Saturday, May 18, 2013
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Three is the magic number for creating a visual sense of movement in the landscape, Weiss says. “One is a fish on a stick. Two is cute and romantic. Three gives you the flow,” he says.
Tyson Weiss’ Falmouth yard holds some of his ceramic fish, which “swim” through the greenery, providing a fluid aesthetic.
Photos by Gabe Souza/Staff Photographer
'FISH IN THE GARDEN'
TO VIEW Tyson Weiss' designs, go to www.fishinthegarden.net
WEISS ALSO has a Facebook page called "Fish in the Garden by Tyson M. Weiss" where he posts photos of current designs and looks for feedback on new glazes or new ideas.
STUDIO APPOINTMENTS are available by calling 797-2988.
YOU CAN ALSO meet Tyson Weiss and see his fish at several upcoming arts and crafts shows:
• SUNDAY -- 43rd Annual Cumberland Arts & Crafts Show at the Cumberland Fair Grounds, 197 Blanchard Road, 10 a.m. to 4 p.m. Admission $4
• AUG. 18-19 -- Maine Audubon Arts and Fine Craft Show, Gilsland Farm, 20 Gilsland Farm Road in Falmouth, 10 a.m. to 5 p.m. Saturday and 10 a.m. to 4 p.m. Sunday. $4 admission ($3 for members), children under 12 admitted free.
• SEPT. 8-9 -- Laudholm Nature Crafts Festival, Wells National Estuarine Research Reserve, 342 Laudholm Farm Road, Wells, 10 a.m. to 4 p.m., admission $7 ($5 members).
By 2008, Weiss had been landscaping for 10 years and was ready for something different. He made the decision that he would just keep making the fish until he got them to look the way he wanted. He still has an early version in his studio, a smaller, thinner fish that could be angled up or down but ended up spinning in the wind.
In January 2008, Weiss did his first show at Coastal Maine Botanical Gardens. Interior designers, landscape architects and store owners went crazy for his creations, and by the next year, Weiss couldn't keep up with orders. Still making each fish by hand, he was able to do 20 in a 50-hour week, but it wasn't enough.
Weiss knew he not only needed more garden fish, he needed consistency. He switched to plaster molds, enabling him to triple his output and bring the price down. He settled into five or six popular colors, and began to work more efficiently and buy supplies in larger quantities.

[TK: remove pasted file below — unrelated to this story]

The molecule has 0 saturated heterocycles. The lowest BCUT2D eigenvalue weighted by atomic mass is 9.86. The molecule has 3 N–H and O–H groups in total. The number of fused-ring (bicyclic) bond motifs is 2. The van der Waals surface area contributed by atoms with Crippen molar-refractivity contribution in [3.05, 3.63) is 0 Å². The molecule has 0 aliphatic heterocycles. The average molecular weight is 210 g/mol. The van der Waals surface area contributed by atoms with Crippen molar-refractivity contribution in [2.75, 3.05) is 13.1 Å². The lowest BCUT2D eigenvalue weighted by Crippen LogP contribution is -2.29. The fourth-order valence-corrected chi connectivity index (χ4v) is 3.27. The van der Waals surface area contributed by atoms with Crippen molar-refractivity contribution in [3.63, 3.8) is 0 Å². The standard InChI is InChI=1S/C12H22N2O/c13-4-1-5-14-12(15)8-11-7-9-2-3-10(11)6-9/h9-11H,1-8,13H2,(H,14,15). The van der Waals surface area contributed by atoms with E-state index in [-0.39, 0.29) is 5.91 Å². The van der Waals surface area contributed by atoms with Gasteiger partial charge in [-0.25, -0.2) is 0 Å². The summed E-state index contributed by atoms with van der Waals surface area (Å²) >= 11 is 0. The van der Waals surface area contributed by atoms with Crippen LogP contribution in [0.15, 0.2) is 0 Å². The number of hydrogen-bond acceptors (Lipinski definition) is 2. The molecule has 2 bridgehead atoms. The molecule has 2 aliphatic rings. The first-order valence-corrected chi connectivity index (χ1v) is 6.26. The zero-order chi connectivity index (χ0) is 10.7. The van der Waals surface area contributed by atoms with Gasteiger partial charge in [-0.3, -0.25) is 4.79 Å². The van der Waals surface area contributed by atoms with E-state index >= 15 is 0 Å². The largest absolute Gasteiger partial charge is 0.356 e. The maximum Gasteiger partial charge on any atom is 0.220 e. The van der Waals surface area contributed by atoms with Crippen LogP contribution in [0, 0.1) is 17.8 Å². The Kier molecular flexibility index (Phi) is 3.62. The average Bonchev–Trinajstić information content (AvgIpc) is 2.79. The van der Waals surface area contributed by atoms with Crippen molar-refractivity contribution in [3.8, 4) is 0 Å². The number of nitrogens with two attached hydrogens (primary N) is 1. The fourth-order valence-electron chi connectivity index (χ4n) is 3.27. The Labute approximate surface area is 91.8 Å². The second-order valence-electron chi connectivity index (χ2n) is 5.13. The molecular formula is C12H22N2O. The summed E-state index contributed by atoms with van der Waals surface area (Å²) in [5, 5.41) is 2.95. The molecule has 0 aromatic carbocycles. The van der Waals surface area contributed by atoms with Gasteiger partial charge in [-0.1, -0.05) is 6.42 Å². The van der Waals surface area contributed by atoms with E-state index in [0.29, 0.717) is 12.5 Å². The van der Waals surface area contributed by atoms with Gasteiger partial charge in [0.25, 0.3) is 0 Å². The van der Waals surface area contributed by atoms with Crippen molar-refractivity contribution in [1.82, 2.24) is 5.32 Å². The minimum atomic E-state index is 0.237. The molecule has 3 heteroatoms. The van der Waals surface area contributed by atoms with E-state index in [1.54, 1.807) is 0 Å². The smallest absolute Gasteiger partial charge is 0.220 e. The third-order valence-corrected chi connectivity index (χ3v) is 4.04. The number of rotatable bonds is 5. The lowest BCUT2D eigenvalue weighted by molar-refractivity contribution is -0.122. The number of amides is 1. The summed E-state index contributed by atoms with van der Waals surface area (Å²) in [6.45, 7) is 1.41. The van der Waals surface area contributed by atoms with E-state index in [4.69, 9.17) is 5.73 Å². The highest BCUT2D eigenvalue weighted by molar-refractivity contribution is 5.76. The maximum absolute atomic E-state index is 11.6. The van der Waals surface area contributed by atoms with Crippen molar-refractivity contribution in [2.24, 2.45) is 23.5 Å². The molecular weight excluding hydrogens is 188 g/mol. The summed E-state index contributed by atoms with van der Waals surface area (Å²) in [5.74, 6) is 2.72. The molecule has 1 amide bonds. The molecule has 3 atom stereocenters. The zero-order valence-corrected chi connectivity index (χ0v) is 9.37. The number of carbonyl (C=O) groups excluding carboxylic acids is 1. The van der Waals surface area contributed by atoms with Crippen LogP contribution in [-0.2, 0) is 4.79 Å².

It was hard to give up making them all by hand, but eventually Weiss started making a small percentage of them that way again. He just made a big custom set of codfish, for example, for someone who lives on Cape Cod. "It's kind of like a Toyota and a Lexus," Weiss said.
The fish made from molds cost $80 each; the handmade fish are $125.
The price of the stainless steel fish varies, but most for the garden cost around $75. The steel fish come in trout, mackerel, bluefin tuna, striped bass and tarpon.
Each kind of fish has its own market.
"The steel people are drawn right to the steel fish," Weiss said. "They don't see the clay fish, and they don't ask about them. And vice versa. So by doing the steel, I hit on this whole other customer, which tends to be more men."
The ceramic fish are made from sturdy stoneware clay and fired to around 2,200 degrees Fahrenheit, a process that makes them able to withstand Maine's below-zero winter temperatures.
It takes two weeks to make a fish, and Weiss' studio, which is attached to his house, is filled with the tools he needs to bring them to life -- along with packing materials for shipping the finished product.
He has hired a part-time assistant, and they sometimes run out of room in the small studio even when they're just glazing a batch of fish.
Shelves in the studio are lined with dozens of finished fish in all kinds of colors. "During the summer, what you see there turns over about every week," Weiss said.
The most fish ever sold to a single customer was 90. They were bought by a woman who gave them as gifts to members of her family.
Weiss' long-term goal is to get production out of the house and have people handle it for him while he concentrates on new, one-of-a-kind designs. He'd like to have more time to talk with customers to find out what they like and don't like.
"Creativity, for me, it's not this constant state of mind," Weiss said. "It's something you sit down and kind of tap into.
"I think right now, I'm intentionally holding back a little bit because I have two really young kids, 2 and 4, and there's just no extra time in the day. When I take on something that involves more responsibility, I'm neglecting something on the other end."
Meanwhile, Weiss will keep on making his salmon, trout, koi and other "celebrity fish" that his customers fall in love with at first sight.
"Koi are kept as pets all over the world," Weiss said. "Trout and salmon are on almost every continent and sought after by fishermen, and people eat them. I could do a lumpfish, but nobody really knows what a lumpfish looks like. So I stick with these really distinct, celebrity, popular fish.
"I'm kind of making the fish I want to catch," he said, laughing.
Staff Writer Meredith Goad can be contacted at 791-6332 or at:
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Troy Weiss makes his ceramic fish – salmon, trout, koi and other “celebrity fish” – in five or six popular colors.
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